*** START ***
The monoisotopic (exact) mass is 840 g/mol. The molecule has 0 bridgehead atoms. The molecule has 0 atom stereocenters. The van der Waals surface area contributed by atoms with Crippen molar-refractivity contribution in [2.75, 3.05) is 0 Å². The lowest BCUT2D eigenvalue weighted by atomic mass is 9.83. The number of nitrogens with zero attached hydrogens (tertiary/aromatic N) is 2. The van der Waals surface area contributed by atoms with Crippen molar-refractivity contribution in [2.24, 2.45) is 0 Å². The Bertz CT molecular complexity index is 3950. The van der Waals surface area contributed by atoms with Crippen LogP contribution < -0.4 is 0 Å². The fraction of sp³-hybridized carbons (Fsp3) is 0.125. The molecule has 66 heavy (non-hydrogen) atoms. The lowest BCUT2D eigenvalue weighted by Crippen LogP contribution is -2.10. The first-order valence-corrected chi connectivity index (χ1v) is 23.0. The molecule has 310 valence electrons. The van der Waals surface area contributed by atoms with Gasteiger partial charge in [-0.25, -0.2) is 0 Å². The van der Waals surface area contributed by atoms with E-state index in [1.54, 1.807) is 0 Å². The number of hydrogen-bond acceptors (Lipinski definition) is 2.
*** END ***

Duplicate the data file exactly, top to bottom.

The monoisotopic (exact) mass is 840 g/mol. The molecule has 0 bridgehead atoms. The molecule has 0 atom stereocenters. The van der Waals surface area contributed by atoms with Crippen molar-refractivity contribution in [2.75, 3.05) is 0 Å². The lowest BCUT2D eigenvalue weighted by atomic mass is 9.83. The number of nitrogens with zero attached hydrogens (tertiary/aromatic N) is 2. The van der Waals surface area contributed by atoms with Crippen molar-refractivity contribution in [2.24, 2.45) is 0 Å². The Bertz CT molecular complexity index is 3950. The van der Waals surface area contributed by atoms with Crippen LogP contribution < -0.4 is 0 Å². The fraction of sp³-hybridized carbons (Fsp3) is 0.125. The molecule has 66 heavy (non-hydrogen) atoms. The lowest BCUT2D eigenvalue weighted by Crippen LogP contribution is -2.10. The first-order valence-corrected chi connectivity index (χ1v) is 23.0. The molecule has 310 valence electrons. The van der Waals surface area contributed by atoms with Gasteiger partial charge in [-0.25, -0.2) is 0 Å². The van der Waals surface area contributed by atoms with E-state index in [1.54, 1.807) is 0 Å². The number of hydrogen-bond acceptors (Lipinski definition) is 2.